Three years after a U.S.-led invasion that toppled former president Saddam Hussein, the Iraqi government is still struggling to win full support from other Arab countries.
"We want a clear message of support from the Arab leaders for Iraq," Iraqi Foreign Minister Hoshyar Zebari told Xinhua before an Arab foreign ministerial meeting held in the Sudanese capital earlier Saturday morning.
Zebari was among the first few Arab officials walking into Khartoum's Friendship Hall to attend a special session dedicated to the Iraqi issue based on a proposal from Arab League Secretary General Amr Moussa.
Zebari, along with other foreign ministers from Jordan, the United Arab Emirates, Bahrain, Algeria, Saudi Arabia, Sudan, Syria and Kuwait, would discuss the Iraqi situation before the inauguration of a general meeting of the AL Ministerial Council.
"This is a critical time for Iraq," Zebari said. "We need serious and clear commitment from our Arab brothers."
That seemed to be a tough mission, given the fact that the session lasted about one hour longer than its original schedule due to "heated discussions," as an anonymous Sudanese official put it.
Following the special session was a two-day general meeting, a prelude for an Arab summit, which is slated for March 28-29 in Khartoum.
Zebari told reporters on the sidelines of the meeting that the Arab foreign ministers agreed on a draft resolution to re-open embassies in Baghdad.
"We have demanded an immediate implementation of the resolution, " Zebari said, adding that the resolution, which will be submitted to the upcoming Arab summit, represented "the maximum line" of Iraq.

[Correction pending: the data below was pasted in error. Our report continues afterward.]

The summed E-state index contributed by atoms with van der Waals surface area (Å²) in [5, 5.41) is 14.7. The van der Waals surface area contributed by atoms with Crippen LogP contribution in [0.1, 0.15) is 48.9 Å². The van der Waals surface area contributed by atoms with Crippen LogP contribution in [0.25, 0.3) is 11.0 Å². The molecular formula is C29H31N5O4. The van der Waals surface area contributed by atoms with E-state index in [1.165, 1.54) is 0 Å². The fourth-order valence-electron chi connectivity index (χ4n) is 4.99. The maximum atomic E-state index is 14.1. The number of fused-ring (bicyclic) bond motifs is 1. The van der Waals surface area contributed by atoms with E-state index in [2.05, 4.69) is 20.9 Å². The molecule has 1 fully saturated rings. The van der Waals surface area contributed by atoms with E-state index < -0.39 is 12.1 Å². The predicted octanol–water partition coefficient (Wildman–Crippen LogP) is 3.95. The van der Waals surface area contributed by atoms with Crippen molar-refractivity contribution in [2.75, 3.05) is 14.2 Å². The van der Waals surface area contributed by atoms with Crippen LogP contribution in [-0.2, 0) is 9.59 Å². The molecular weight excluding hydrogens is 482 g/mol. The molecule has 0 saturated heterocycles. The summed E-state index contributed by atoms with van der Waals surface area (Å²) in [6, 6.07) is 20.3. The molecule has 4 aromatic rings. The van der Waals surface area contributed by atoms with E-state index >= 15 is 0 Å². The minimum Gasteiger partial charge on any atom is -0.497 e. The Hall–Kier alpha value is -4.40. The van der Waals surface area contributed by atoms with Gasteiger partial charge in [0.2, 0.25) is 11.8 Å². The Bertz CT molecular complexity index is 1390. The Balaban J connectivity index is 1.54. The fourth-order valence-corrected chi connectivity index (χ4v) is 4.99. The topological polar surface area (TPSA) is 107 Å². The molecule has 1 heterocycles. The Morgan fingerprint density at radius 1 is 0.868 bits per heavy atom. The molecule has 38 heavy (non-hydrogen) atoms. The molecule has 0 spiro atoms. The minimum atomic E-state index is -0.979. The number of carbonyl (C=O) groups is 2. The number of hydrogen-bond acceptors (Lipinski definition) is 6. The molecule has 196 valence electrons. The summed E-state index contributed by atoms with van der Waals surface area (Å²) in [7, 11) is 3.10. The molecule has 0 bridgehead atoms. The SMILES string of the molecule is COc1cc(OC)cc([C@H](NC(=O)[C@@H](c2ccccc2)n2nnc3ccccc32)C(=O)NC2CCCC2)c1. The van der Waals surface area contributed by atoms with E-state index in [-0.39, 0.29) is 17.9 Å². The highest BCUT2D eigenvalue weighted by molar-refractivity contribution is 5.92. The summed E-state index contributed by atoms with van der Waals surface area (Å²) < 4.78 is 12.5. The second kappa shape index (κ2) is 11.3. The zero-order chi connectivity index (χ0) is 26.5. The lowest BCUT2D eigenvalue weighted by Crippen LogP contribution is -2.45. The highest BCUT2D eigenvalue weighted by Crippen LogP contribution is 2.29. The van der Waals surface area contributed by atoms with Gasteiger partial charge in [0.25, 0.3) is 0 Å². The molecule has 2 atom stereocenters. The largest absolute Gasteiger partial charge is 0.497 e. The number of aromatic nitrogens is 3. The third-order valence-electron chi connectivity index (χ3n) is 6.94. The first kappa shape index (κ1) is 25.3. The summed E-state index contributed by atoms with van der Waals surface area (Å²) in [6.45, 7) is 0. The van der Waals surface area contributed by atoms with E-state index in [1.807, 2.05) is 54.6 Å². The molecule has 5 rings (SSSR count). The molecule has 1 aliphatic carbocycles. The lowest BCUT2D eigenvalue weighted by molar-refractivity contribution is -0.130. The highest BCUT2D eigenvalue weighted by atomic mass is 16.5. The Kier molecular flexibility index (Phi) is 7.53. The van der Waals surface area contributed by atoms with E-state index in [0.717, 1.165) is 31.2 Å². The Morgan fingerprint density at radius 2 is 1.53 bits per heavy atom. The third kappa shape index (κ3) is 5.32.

Zebari also said he had asked other Arab countries, mainly those oil-rich Gulf nations, to remit Iraq's debts, which he said amounted to several billion U.S. dollars.
Despite the resolution to re-open embassies and debt-remitting promise, a Sudanese political analyst said that it was difficult to imagine that Arab countries would extend full and unconditional support to Iraq, which is still in turmoil with a growing insurgency and a surge in sectarian violence between Sunni and majority Shiite Muslims.
The Khartoum-based analyst, who refused to give his name, said that most Arabs still rejected to accept the reality that an Arab regime, no matter how it had been, was overthrown by a West superpower, referring to the U.S.
Another reason was that talks and negotiations among various Iraqi political factions on forming a new government failed to make significant progress because of the result of the Dec. 15 parliamentary elections, which was not accepted by all parties, according to the analyst.
Zebari, however, was upbeat over the birth of a new government.
The new Iraqi government would be established by the end of April and it would be a national unity one, he said.
Zebari denied speculations that an imminent eruption of a civil war in his country.
"The united political and religious will of the Iraqi people prevents the country from slipping into this direction," he said.
Zebari said that it was up to the Iraqi government to decide on the withdrawal of foreign forces after the mandate of the foreign troops in Iraq ends at the end of 2006 under the UN Security Council resolution.
"The departure of these troops depends upon the decision of us, the Iraqi people," Zebari said.